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Why elites can’t stand Elon Musk

The saga of Elon Musk’s takeover of Twitter saw new developments last week, as Musk reaffirmed his original offer to buy the company for $54.20 per share, a price that puts the company’s value in the chilly low. figure of 44,000 million dollars. After the original deal closed in April, Musk attempted to back out in July, claiming that Twitter was misrepresenting the number of bots on its platform. Twitter sued Musk to force him to go ahead with the purchase, and both parties were to go to trial on October 17.

It appears that judgment won’t be necessary, as Musk is basically giving Twitter the price he had promised. Twitter’s stock price soared 22% on the news, and many now have renewed optimism (or fear) that Musk will go ahead with the purchase and end up introducing less restrictive content moderation policies on the platform.

The relaxed billionaire


The $54.20 figure is notable for two reasons. First, it’s a bit higher than Twitter’s share price at the time of the original offering (around $40 per share). Second, in a classic Musk move, it appears to be a reference to 4/20.

Although Musk hasn’t confirmed the reference as far as I know, it’s hard to believe he fell for that kind of number by accident.

Aside from being funny, there’s almost a sense of teasing in this move. By inserting these kinds of figures into official documents – and, by extension, into the main headlines – it is as if mocking the world of clowns that Twitter has become. His message to Twitter executives is not “please sell me your company.” The message is more like “this is all a joke on me lol”.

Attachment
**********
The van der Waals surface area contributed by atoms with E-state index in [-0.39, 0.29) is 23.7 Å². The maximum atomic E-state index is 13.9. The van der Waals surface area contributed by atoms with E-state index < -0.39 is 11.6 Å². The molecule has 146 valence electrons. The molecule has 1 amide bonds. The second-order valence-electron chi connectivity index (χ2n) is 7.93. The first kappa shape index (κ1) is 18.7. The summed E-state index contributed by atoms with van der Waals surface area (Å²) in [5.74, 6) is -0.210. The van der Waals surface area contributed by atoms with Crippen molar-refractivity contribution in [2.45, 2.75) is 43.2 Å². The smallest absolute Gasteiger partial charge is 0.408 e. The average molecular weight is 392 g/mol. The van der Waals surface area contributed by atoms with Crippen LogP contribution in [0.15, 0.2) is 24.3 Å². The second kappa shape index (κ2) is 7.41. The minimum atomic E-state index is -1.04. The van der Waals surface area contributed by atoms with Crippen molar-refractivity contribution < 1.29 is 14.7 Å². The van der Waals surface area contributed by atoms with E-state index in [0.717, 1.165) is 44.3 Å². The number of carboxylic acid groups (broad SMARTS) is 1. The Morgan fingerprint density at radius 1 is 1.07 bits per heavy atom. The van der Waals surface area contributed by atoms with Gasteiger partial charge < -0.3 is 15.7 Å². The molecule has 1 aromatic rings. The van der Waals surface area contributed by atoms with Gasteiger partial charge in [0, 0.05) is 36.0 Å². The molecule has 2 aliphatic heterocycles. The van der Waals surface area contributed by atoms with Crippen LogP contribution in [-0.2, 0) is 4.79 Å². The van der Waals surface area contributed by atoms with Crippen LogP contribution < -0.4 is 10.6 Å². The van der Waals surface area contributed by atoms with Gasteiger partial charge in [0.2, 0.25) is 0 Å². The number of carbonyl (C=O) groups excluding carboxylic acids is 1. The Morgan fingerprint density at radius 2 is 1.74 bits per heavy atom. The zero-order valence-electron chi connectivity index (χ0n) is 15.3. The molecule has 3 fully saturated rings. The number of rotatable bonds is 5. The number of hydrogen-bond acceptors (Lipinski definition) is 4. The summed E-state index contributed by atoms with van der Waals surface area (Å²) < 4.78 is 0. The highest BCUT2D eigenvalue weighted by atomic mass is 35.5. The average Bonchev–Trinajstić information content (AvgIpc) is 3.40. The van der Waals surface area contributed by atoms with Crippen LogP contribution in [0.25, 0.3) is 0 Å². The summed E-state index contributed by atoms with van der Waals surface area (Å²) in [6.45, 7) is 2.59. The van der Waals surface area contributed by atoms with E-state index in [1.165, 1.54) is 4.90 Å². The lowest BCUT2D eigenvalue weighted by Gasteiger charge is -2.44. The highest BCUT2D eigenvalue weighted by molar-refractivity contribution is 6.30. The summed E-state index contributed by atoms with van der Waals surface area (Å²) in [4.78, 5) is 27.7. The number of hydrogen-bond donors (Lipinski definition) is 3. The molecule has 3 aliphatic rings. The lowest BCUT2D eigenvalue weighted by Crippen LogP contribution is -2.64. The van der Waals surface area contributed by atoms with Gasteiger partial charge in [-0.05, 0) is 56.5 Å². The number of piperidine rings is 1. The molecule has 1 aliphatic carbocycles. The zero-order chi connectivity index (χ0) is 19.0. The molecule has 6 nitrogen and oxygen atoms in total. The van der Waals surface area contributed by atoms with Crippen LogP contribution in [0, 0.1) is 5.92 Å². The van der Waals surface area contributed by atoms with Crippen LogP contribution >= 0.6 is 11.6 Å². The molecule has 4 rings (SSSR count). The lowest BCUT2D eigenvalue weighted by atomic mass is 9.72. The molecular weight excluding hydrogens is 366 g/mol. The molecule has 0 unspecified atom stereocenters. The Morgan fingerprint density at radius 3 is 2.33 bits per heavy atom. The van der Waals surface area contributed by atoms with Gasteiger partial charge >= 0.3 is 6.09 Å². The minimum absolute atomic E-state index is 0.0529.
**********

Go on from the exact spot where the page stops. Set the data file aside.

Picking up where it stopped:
It is not the first time that Musk has brought his playful, irreverent spirit and meme culture to the market. A few years ago he launched his car into space because he thought it would be fun, and some of his companies now accept Dogecoin as payment.

In general, Musk seems quite funny, good-natured, and laid-back. He doesn’t take himself too seriously, and that’s probably a big part of why people like him.

Another reason why he is so likeable is that he doesn’t mind making fun of politicians, executives and other “blue verified account” elites. On the contrary, he seems to enjoy it.

Examples abound of Musk mocking elites.

Seriousness and censorship


Musk’s casual and low-key demeanor stands out in part because it’s unexpected for someone of such high status. In a sense, Musk is almost an element that opposes typical elites. His unabashed informality reveals the rigid seriousness that often characterizes the rich and powerful.

Elites tend to see themselves as the guardians of professionalism and decorum, etiquette and political correctness. They can have fun, up to a point, but potentially offensive memes and jokes rank below them. Even the simple act of joking is frowned upon.

As a personal matter, this rule is not a big problem, but it is a rare elite that considers this a purely personal matter. In the eyes of most elites, everyone must hold to high standards of political correctness or else be forced out of the conversation.